Have you wondered how you developed from an unborn fetus? With a fascination for the human body, my visit to Body Worlds has been both inspiring and intriguing. It left me in awe at the marvels of the human body.
For those of you who are not familiar with Body Worlds, it is an exhibit that features real human bodies and organs that have been preserved through a process called Plastination,
The specimens, from gastrointestinal tracts to organs, all revealing their inner workings, have been preserved through Plastination, a process that replaces fluids and fats with acetone and allows the tissues to last indefinitely. Plastination was invented by Dr. von Hagens in 1977.
It is powerful to witness the complexity of the human body. This can lead to profound changes in how we view our bodies, and how we take care of it.
I expected it to be very explicit but didn’t think the exhibition was disturbing in any way.
The Body Worlds exhibition gives visitors the opportunity to be educated about anatomy, physiology, and healthy living. BODY WORLDS & The Cycle of Life shows the human body’s complexity and resilience via anatomical studies of the body in distress, disease and optimal health. Its particular focus is on the human life cycle. It shows the body living through time, at its most radiant and as it changes, grows, matures and finally wanes.
The exhibition brings a new dimension to the term edutainment, the act of learning through a medium that both educates and entertains. It allows school children to experience text books coming to life and to discover in dramatic and fascinating detail how the body works and why it fails.
The body is so fragile and vulnerable, and yet so resilient and forgiving. It has a memory so that what we do to it matters, but it also has a dynamic consciousness so that giving up unhealthy lifestyles or taking up exercise, even small changes, can make a difference.
The arresting sight of the blackened lung of a cigarette smoker next to a healthy lung has prompted countless visitors to swear off smoking, while the diseased shrunken liver next to its healthy counterpart has prompted many to surrender alcohol.
Our body’s fate is in our hands and the earlier we begin to take care of it, the more we benefit.
I found myself thinking “How did this person die?” “Was that fetus aborted or miscarried?”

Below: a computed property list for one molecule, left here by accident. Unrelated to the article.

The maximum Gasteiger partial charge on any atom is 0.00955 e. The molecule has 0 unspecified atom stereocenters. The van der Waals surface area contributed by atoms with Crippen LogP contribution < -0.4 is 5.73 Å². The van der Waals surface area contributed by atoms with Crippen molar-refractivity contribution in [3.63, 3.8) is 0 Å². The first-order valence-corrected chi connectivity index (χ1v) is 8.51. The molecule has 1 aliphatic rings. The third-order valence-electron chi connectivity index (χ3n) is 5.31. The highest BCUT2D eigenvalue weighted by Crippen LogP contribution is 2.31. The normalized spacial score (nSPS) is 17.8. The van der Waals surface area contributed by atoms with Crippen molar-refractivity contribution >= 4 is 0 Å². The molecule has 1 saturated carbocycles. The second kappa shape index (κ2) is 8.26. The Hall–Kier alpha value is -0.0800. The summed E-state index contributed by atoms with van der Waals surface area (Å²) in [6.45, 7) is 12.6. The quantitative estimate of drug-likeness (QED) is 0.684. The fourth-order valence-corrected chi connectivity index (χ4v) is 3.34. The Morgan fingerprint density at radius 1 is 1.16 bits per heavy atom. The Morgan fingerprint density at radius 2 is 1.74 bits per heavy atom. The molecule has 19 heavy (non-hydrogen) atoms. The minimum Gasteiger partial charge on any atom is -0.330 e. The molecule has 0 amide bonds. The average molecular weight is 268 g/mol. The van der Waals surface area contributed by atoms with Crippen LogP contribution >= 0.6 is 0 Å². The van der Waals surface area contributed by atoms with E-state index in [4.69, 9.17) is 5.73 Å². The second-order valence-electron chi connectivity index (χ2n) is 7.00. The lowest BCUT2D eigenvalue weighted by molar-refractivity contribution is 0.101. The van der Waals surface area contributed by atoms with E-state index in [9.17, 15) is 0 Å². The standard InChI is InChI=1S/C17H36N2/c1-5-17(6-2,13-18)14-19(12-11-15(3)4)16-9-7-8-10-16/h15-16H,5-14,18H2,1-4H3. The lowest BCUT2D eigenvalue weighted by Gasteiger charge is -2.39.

There must be people who had some sense “knocked” into “wayward” kids who choose to smoke. The visuals are enough to influence their usually intelligent brains. My son, especially, is a very visual learner. It’s one thing to hear about a hip replacement, and something else to actually see the hip joint.
I particularly enjoyed the digestive system exhibit. Teachers try their best to describe how long it is, but this piece show us just how long it really is. I would recommend this exhibit for all ages above 6yrs. Listen to the audio guides for added information.
The current show, “Body Worlds and the Cycle of life,” is currently touring the world.
An amazing and fascinating journey to learn about one’s body from the cell to the organs and bones.
I found all of the exhibits fascinating. The intricacies and immaculate detail is phenomenal. Photography is not allowed inside, so I can’t post my own interpretations of the exhibits.
The exhibition is in its final South African run at the Kyalami Grand Prix Circuit (The Paddocks), Midrand, Gauteng, until 24 November before heading back to Europe.
Date: 12 September to Sunday, 24 November 2013
Venue: Kyalami Grand Prix Circuit (The Paddocks), Gauteng
Ticket Prices: Adults: R140.00 per person
Concessions Seniors (60+)/ Students (18+): R110.00 per person
Children (Ages 6-17): R90.00 per person
Children (5 and younger): Free
Family Tickets (2 Adults & 2 Children): R400.00
Tickets available from the venue or online from Webtickets.
Group Bookings: Tel: 071 547 5558 / http://www.bodyworlds.co.za
Opening Times: Doors open every day 09:00 to 17:00 (last admission).
More Info: http://www.bodyworlds.co.za